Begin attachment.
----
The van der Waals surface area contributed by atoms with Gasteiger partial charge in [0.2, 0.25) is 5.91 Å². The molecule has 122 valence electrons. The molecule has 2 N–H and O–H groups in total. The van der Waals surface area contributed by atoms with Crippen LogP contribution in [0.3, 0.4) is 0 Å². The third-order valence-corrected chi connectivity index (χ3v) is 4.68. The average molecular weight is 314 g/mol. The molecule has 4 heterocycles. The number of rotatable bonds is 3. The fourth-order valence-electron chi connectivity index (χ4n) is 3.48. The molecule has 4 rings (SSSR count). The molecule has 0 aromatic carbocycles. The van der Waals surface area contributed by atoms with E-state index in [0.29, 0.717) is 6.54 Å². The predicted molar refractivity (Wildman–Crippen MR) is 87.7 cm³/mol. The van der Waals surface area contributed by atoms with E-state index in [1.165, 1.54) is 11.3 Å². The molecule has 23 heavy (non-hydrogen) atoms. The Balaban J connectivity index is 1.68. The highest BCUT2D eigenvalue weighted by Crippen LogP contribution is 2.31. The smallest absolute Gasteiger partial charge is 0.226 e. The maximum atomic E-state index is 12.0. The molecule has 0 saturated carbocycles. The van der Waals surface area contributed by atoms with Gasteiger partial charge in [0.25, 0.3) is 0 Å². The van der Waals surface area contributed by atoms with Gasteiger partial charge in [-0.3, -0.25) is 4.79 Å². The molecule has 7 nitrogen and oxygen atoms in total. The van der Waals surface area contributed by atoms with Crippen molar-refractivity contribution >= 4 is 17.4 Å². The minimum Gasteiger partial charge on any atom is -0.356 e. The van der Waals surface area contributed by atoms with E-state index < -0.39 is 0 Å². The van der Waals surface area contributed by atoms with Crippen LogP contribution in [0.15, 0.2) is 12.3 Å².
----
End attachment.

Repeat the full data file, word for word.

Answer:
The van der Waals surface area contributed by atoms with Gasteiger partial charge in [0.2, 0.25) is 5.91 Å². The molecule has 122 valence electrons. The molecule has 2 N–H and O–H groups in total. The van der Waals surface area contributed by atoms with Crippen LogP contribution in [0.3, 0.4) is 0 Å². The third-order valence-corrected chi connectivity index (χ3v) is 4.68. The average molecular weight is 314 g/mol. The molecule has 4 heterocycles. The number of rotatable bonds is 3. The fourth-order valence-electron chi connectivity index (χ4n) is 3.48. The molecule has 4 rings (SSSR count). The molecule has 0 aromatic carbocycles. The van der Waals surface area contributed by atoms with E-state index in [0.29, 0.717) is 6.54 Å². The predicted molar refractivity (Wildman–Crippen MR) is 87.7 cm³/mol. The van der Waals surface area contributed by atoms with E-state index in [1.165, 1.54) is 11.3 Å². The molecule has 23 heavy (non-hydrogen) atoms. The Balaban J connectivity index is 1.68. The highest BCUT2D eigenvalue weighted by Crippen LogP contribution is 2.31. The smallest absolute Gasteiger partial charge is 0.226 e. The maximum atomic E-state index is 12.0. The molecule has 0 saturated carbocycles. The van der Waals surface area contributed by atoms with Gasteiger partial charge in [0.25, 0.3) is 0 Å². The van der Waals surface area contributed by atoms with Gasteiger partial charge in [-0.3, -0.25) is 4.79 Å². The molecule has 7 nitrogen and oxygen atoms in total. The van der Waals surface area contributed by atoms with Crippen molar-refractivity contribution >= 4 is 17.4 Å². The minimum Gasteiger partial charge on any atom is -0.356 e. The van der Waals surface area contributed by atoms with E-state index < -0.39 is 0 Å². The van der Waals surface area contributed by atoms with Crippen LogP contribution in [0.15, 0.2) is 12.3 Å².